Howdy Gang! Hope your 2021 is shaping up and showing good solid signs of life! While we were sleeping (or ... er, quarantining) the fine folks at Fender have continued their decade long history of kicking serious booty in bringing great new products to fruition. One of the HUGE successes of 2019-2020 has been the 1968 (drip-edge) reissue amp series. And so, this blog will officially be part ONE of a four part series on the '68 Custom Princeton Reverb, the Deluxe Reverb, The Pro Reverb, and the Twin Reverb, all from the perspective of what's the BEST speaker upgrade for these fine tube amps. Ready? Let's start with the smallest of the lot, the Princeton Reverb!
The '68 Princeton Custom comes from the factory fitted with a Chinese made Celestion 10-30; the 10-30 has ALWAYS been Celestions budget 10" speaker, and while they are quite good "for the cost", there is some serious improvement to be had here.
REMEMBER: The '68 reissue is very different tonally from the '65 blackface reissue!
The blackface reissue was voiced fairly close to an original Princeton, ie: a bit anemic on the bottom-end and quite sparkly on the top-end. As someone put it on Sweetwater's forum:
This amp does a thing with low end. Watch the YouTube videos and comparisons and you'll hear it. The problem is that everyone seems to be treating this like a 65 Princeton reissue. It's not. If you run it that way, you be disappoint with a weird muddy sound that you cannot dial out with the bass knob. Here's the secret. There is a resistor on the bass control that makes this amp more like a fender Bassman than a Princeton. This resistor does add bass, instead it adds low mids. If you turn the bass all the way down, those low mids will still be there and it will drive you crazy. The solution is to raise the treble and bass controls. This will effectively scoop the low mids and give you a sound that is more like what you're expecting. Here is a good setting to start with for a great fender clean sound on a Strat: volume on 3 or 4, treble on 8 or 9, bass on 4. Guitar volume on 10, tone on 6-7 Throwing the treble up to 8-9 will raise some eyebrows, but in my experience it's the missing piece to getting great tone out of this amp. It sounds great now and takes pedals like a champ.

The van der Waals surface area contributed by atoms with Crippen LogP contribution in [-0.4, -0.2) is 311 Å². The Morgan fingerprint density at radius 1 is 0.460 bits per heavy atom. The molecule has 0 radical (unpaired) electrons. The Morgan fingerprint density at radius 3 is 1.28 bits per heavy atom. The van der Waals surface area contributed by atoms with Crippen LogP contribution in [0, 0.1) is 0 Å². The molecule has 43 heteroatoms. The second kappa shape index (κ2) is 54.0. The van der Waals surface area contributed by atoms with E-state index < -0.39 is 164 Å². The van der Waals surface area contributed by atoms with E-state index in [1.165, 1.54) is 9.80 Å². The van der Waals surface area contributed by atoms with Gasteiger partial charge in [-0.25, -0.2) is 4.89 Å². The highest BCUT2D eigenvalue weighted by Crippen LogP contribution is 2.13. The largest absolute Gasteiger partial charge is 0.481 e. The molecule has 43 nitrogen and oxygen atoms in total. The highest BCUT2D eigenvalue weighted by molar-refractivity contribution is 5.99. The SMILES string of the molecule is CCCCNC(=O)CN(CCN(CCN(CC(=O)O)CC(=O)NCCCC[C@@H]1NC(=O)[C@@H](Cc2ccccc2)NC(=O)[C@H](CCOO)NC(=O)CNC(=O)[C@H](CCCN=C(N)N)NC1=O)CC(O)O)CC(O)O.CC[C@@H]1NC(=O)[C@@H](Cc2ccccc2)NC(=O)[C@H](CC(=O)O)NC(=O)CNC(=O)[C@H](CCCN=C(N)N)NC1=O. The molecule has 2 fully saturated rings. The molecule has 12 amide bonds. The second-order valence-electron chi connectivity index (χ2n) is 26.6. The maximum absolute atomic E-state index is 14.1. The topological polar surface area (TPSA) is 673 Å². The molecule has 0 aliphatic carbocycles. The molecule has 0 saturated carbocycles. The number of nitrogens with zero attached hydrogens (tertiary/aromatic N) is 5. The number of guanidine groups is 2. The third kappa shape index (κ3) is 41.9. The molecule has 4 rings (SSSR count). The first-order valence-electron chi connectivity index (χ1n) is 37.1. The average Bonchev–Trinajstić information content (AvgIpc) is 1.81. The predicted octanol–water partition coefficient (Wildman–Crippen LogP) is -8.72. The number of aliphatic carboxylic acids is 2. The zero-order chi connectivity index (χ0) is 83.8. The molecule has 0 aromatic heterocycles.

This has been my experience EXACTLY with this amp.
Fender REALLY went all-out at seeing to it that this amp would not be referred to as thin or anemic on the low-end. But ... if what you want is REALLY Princeton tone, they went too far. Now, you could go in and replace a few capacitors and resistors to help this situation, or maybe attempt a tube-change, but most folks are not going to be able to safely inside a high-voltage tube amp, and my experience is that tube-swaps seldom deliver much more than small results. Whereas, a speaker swap can totally re-voice the amp!
Now, if you already LOVE the more bassman-esque tone of the amp stock, then by all means leave it alone! However if you want your Princeton to sound more like a real vintage Princeton, then the speaker you will want to put in her is the WGS Vetren 10, an inexpensive American voiced speaker. Yes, this will make the amp loose some bottom and lower-midrange, but it WILL most certainly bring on the classic Princeton tone in SPADES ... and you certainly won't be raising any eyebrows by turning the treble up to 8 or 9 either! You'll find the sweet spot is with both the bass and treble right at about 5.
Option 2:Vintage Princeton tone on STEROIDS, put a G10C in her and you'll keep all that Bassman like bottom end, plus add in the missing Fender sparkle. Warning: if you go this route, the amp will be LOUD, easily loud enough to gig with, and will have clean headroom for days, something I personally can't get too much of :-)
See ya next week when we moove on to the '68 Custom Deluxe Reverb, it'll be AMAZING!